A map shows streets, a church, red-brown shapes representing buildings and green squares representing boreholes for ground-source heat pumps.
Source: Swedish Geological Survey

Forsén had his own heat pump installed in 2002. In Sweden, most heat pumps were ground-source heat pumps, which required a borehole to be drilled in the yard (since cold-climate air-source heat pumps, currently popular in Canada, were not yet available). That summer, he said, “there was a drilling rig in the neighbourhood pretty much every single week” and neighbours would discuss whose yard it was happening in. “It … became, like, this kind of a [social] pressure from everyone. All of a sudden, they knew: you have to make a shift.”

By the mid-2000s, Forsén said, Sweden had reached a tipping point — everyone was familiar with the technology, and no longer needed financial incentives to try it.

Today, he said, even if heating oil prices dropped dramatically, no one in Sweden would consider an oil boiler: “It’s obsolete.”

And heat pumps are now so ubiquitous, Forsén said, that recently in a popular Swedish novel, he found a passage casually describing how the main character returned home to the heat of his ground-source heat pump.

What will it take in Canada?

So what about Canada? 

Moe Kabbara is vice-president of the Transition Accelerator, a group focused on how Canada can meet its 2050 climate goals. He attended Forsén’s talk, and agreed that Canada is still in the introduction stage for heat pumps.

He noted that Sweden managed to overcome many of the same challenges we face, such as ramping up a new industry, and making a quick transition.

“They were able to do it,” he told CBC News in an interview Tuesday. “And it actually worked in a cold climate.”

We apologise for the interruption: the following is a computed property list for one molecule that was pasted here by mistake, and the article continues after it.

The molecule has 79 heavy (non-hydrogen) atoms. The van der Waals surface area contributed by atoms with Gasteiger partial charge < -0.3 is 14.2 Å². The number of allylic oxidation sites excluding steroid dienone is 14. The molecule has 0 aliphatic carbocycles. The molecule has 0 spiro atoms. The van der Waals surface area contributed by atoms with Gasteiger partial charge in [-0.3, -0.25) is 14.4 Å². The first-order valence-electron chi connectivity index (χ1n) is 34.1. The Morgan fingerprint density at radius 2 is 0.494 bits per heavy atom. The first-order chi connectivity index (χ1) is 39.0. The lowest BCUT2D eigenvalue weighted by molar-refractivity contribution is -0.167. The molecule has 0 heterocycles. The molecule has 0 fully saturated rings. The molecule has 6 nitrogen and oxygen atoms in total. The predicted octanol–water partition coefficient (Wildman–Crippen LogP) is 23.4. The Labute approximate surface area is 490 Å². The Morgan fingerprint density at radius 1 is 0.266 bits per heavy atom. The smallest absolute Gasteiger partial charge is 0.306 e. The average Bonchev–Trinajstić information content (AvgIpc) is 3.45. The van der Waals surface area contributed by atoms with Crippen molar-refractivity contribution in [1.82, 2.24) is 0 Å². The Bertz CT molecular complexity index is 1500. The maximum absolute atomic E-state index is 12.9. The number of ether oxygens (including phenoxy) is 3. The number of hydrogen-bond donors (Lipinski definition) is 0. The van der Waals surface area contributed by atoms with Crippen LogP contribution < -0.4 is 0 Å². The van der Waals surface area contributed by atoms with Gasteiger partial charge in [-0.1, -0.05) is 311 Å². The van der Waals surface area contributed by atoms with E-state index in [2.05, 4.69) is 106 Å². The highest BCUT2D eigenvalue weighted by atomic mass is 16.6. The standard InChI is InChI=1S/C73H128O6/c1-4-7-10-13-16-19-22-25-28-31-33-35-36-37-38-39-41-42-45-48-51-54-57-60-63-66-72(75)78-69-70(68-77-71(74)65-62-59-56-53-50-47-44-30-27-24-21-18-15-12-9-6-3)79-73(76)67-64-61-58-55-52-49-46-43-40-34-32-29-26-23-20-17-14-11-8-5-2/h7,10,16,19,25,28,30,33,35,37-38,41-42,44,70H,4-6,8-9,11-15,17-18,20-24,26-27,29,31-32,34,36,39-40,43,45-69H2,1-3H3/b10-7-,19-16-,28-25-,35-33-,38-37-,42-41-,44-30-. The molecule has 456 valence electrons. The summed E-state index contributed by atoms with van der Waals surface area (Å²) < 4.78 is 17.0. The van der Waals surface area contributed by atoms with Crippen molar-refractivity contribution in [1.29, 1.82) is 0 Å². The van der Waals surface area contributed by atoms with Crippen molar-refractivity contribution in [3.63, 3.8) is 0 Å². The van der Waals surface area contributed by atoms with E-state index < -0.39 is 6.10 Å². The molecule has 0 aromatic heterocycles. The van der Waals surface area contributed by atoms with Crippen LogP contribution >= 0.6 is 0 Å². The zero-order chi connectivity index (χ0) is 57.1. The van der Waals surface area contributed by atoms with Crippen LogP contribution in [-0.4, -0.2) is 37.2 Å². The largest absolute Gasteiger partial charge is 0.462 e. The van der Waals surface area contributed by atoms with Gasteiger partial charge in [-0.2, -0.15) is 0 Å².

Of course, he said, Canada’s situation is a little different. Sweden transitioned from oil, while Canada is largely heated by gas, which has been much cheaper. He noted that unlike Sweden, Canada also has a number of provinces that produce oil and gas. On the other hand, due to advances in technology, we now have access to cold-climate air-source heat pumps — an option that Sweden didn’t have.

Regardless, he said, a really important lesson from Sweden is that transitions like this don’t “just happen,” and require incentives and policies, both “carrots” and “sticks,”

“It takes deliberate action from not just government [but] from industry, from different stakeholders,” he said.

The Transition Accelerator aims to bring those groups together through a new initiative called the Building Decarbonization Alliance.

Forsén agrees that policies and incentives are needed to make the transition in Canada.

When asked in an interview if the current carbon tax and heat pump subsidies in Canada were enough for us to move past the introduction stage, Forsén said, “No, I think you need more.”

He noted that Europe is now introducing minimum energy performance standards for existing buildings that would need to be met whenever they were sold or rented to someone new. “I think that’s quite a good idea,” he said, noting that renovations and retrofits typically happen when a building changes hands.

The federal government has proposed developing such a “model retrofit code” by 2024.

Forsén also suggested that because testimonials and social pressure play a role, change could happen more quickly if small geographical areas were targeted at a time.

He told CBC News that regardless. he thinks Canada will transition over to heat pumps. 

“I don’t think it’s a question of ‘if.’ It’s just a question of when.”

Source: cbc